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What characteristics (wavelength, mW) IR line laser should have to:

  1. be seen by camera module from 15 meters outdoor in day-light too
  2. safe for eyes
  3. line as big as possible
  4. thickness of line should be enough to see from 15 meters 1280×720 camera

Camera characteristics:

  1. 1280×720
  2. 60 fps
  3. I don't know what lens characteristic should be (relative to laser?)
  4. I will use interference filter of laser wavelength

Camera module itself

As I understand it should be combination of lens and laser. Blind zone should be as small as possible.

  • \$\begingroup\$ This might not help but I read somewhere that the IR laser in the XBox Kinect is 780nm Class 1 (less than 25uW). I use an IR diode at 15m all the time (the TV remote!) The range under sunlight is a big issue though - once sunlight is falling on your sensor/camera/whatever, there will be too much IR to distinguish the emitter. I've used cardboard shields to prevent this but I'd also be very interested from other opinions on this. \$\endgroup\$ – carveone Aug 28 '14 at 11:12
  • \$\begingroup\$ Some cameras / lenses have IR cut filters, some don't. Check carefully. \$\endgroup\$ – John U Aug 28 '14 at 12:17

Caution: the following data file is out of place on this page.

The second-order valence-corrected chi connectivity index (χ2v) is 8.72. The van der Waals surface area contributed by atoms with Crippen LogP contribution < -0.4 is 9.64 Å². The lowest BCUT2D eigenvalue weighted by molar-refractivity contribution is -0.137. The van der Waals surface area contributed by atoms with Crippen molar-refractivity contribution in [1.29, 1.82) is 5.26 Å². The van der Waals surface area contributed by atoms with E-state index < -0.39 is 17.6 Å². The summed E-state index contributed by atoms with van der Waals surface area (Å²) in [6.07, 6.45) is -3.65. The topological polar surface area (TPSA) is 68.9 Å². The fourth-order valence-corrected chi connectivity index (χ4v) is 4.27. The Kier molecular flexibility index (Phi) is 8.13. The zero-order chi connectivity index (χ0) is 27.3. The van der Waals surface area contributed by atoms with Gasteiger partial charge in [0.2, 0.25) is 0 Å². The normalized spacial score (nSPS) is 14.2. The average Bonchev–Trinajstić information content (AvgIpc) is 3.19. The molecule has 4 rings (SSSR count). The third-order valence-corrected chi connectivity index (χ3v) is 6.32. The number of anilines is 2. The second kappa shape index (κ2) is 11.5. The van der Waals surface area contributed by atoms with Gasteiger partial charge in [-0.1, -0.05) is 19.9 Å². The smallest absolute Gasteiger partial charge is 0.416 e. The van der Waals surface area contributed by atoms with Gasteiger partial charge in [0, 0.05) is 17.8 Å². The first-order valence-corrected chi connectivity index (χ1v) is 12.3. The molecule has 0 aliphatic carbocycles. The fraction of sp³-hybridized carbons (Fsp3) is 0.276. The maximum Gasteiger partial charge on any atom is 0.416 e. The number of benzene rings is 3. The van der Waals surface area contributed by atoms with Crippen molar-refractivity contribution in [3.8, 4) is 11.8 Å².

• \$\begingroup\$ @Dave Tweed: That's true, it is a comment and started out that way but thought it was too long for a comment. I suppose it dropped under the helpful answer line. \$\endgroup\$ – carveone Aug 28 '14 at 12:19
  • \$\begingroup\$ @JohnU i know, my camera will be without) \$\endgroup\$ – Kracken Aug 28 '14 at 12:21
  • \$\begingroup\$ @carveone, interesting about the Kinect. IR lasers are a lot more dangerous than visible ones because there is no blink reflex from the eye. RE: IR LED's and sunlight. Can you blink the LED and do synchronous detection? Even just blinking and a moderate (Q~10) band pass filter would help. \$\endgroup\$ – George Herold Aug 28 '14 at 16:40

I'm going to put this as an answer, it feels more like a comment. (they are getting too long)

If I was designing a laser system for outdoor use with public access, then I'd have to assume a worse case scenario. In this case that would be some idiot sticking a screw driver into the spinning mechanism, stopping it, and then looking in to see how it works. In which case 5mW is too much. 25 uW sound's like a safe number.

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